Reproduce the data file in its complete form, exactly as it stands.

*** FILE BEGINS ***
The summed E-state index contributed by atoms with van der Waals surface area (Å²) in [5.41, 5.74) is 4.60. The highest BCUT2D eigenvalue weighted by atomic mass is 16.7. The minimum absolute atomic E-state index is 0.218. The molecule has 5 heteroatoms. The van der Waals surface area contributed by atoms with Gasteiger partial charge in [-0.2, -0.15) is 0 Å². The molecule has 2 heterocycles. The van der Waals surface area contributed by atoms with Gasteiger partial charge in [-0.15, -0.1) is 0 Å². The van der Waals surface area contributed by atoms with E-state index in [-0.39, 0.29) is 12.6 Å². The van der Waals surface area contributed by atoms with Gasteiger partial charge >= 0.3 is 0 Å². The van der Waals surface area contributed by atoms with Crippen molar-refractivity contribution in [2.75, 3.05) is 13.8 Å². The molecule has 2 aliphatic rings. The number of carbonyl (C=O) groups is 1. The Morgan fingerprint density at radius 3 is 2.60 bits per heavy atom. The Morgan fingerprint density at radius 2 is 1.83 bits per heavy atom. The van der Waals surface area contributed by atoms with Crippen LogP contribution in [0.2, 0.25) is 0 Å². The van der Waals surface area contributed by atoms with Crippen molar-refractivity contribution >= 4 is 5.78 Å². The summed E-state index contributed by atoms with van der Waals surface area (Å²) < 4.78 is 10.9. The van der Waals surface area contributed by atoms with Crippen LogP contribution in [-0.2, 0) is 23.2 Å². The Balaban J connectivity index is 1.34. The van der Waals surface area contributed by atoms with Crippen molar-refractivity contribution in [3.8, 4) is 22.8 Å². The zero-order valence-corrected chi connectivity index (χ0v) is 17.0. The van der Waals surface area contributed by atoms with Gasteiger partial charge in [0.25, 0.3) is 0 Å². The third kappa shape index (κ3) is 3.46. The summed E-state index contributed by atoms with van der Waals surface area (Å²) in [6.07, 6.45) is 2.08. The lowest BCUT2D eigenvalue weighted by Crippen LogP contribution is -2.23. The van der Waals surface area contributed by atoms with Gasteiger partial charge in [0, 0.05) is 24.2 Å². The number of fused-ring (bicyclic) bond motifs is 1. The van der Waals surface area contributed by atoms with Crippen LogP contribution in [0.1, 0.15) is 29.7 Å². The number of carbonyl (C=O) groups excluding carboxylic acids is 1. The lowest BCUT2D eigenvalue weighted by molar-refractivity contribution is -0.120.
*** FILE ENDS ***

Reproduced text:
The summed E-state index contributed by atoms with van der Waals surface area (Å²) in [5.41, 5.74) is 4.60. The highest BCUT2D eigenvalue weighted by atomic mass is 16.7. The minimum absolute atomic E-state index is 0.218. The molecule has 5 heteroatoms. The van der Waals surface area contributed by atoms with Gasteiger partial charge in [-0.2, -0.15) is 0 Å². The molecule has 2 heterocycles. The van der Waals surface area contributed by atoms with Gasteiger partial charge in [-0.15, -0.1) is 0 Å². The van der Waals surface area contributed by atoms with E-state index in [-0.39, 0.29) is 12.6 Å². The van der Waals surface area contributed by atoms with Gasteiger partial charge >= 0.3 is 0 Å². The van der Waals surface area contributed by atoms with Crippen molar-refractivity contribution in [2.75, 3.05) is 13.8 Å². The molecule has 2 aliphatic rings. The number of carbonyl (C=O) groups is 1. The Morgan fingerprint density at radius 3 is 2.60 bits per heavy atom. The Morgan fingerprint density at radius 2 is 1.83 bits per heavy atom. The van der Waals surface area contributed by atoms with Crippen LogP contribution in [0.2, 0.25) is 0 Å². The van der Waals surface area contributed by atoms with Crippen molar-refractivity contribution >= 4 is 5.78 Å². The summed E-state index contributed by atoms with van der Waals surface area (Å²) < 4.78 is 10.9. The van der Waals surface area contributed by atoms with Crippen LogP contribution in [-0.2, 0) is 23.2 Å². The Balaban J connectivity index is 1.34. The van der Waals surface area contributed by atoms with Crippen molar-refractivity contribution in [3.8, 4) is 22.8 Å². The zero-order valence-corrected chi connectivity index (χ0v) is 17.0. The van der Waals surface area contributed by atoms with Gasteiger partial charge in [0.25, 0.3) is 0 Å². The third kappa shape index (κ3) is 3.46. The summed E-state index contributed by atoms with van der Waals surface area (Å²) in [6.07, 6.45) is 2.08. The lowest BCUT2D eigenvalue weighted by Crippen LogP contribution is -2.23. The van der Waals surface area contributed by atoms with Gasteiger partial charge in [0, 0.05) is 24.2 Å². The number of fused-ring (bicyclic) bond motifs is 1. The van der Waals surface area contributed by atoms with Crippen LogP contribution in [0.1, 0.15) is 29.7 Å². The number of carbonyl (C=O) groups excluding carboxylic acids is 1. The lowest BCUT2D eigenvalue weighted by molar-refractivity contribution is -0.120.